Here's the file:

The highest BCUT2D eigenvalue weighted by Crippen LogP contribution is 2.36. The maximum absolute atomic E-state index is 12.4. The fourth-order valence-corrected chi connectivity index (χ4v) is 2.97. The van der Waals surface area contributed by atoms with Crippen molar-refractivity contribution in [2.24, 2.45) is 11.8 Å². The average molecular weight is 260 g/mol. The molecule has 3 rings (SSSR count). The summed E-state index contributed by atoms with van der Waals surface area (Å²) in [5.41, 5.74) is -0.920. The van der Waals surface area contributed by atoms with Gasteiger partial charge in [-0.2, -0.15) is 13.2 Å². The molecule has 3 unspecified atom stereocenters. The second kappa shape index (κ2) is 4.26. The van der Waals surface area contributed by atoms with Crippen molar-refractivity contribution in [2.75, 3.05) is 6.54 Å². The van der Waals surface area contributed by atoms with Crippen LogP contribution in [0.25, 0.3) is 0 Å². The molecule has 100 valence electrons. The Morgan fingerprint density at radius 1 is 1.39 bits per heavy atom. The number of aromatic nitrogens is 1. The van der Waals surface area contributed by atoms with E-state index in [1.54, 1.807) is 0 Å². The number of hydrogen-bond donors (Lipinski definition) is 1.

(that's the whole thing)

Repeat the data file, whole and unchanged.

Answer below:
The highest BCUT2D eigenvalue weighted by Crippen LogP contribution is 2.36. The maximum absolute atomic E-state index is 12.4. The fourth-order valence-corrected chi connectivity index (χ4v) is 2.97. The van der Waals surface area contributed by atoms with Crippen molar-refractivity contribution in [2.24, 2.45) is 11.8 Å². The average molecular weight is 260 g/mol. The molecule has 3 rings (SSSR count). The summed E-state index contributed by atoms with van der Waals surface area (Å²) in [5.41, 5.74) is -0.920. The van der Waals surface area contributed by atoms with Gasteiger partial charge in [-0.2, -0.15) is 13.2 Å². The molecule has 3 unspecified atom stereocenters. The second kappa shape index (κ2) is 4.26. The van der Waals surface area contributed by atoms with Crippen molar-refractivity contribution in [2.75, 3.05) is 6.54 Å². The van der Waals surface area contributed by atoms with Crippen LogP contribution in [0.25, 0.3) is 0 Å². The molecule has 100 valence electrons. The Morgan fingerprint density at radius 1 is 1.39 bits per heavy atom. The number of aromatic nitrogens is 1. The van der Waals surface area contributed by atoms with E-state index in [1.54, 1.807) is 0 Å². The number of hydrogen-bond donors (Lipinski definition) is 1.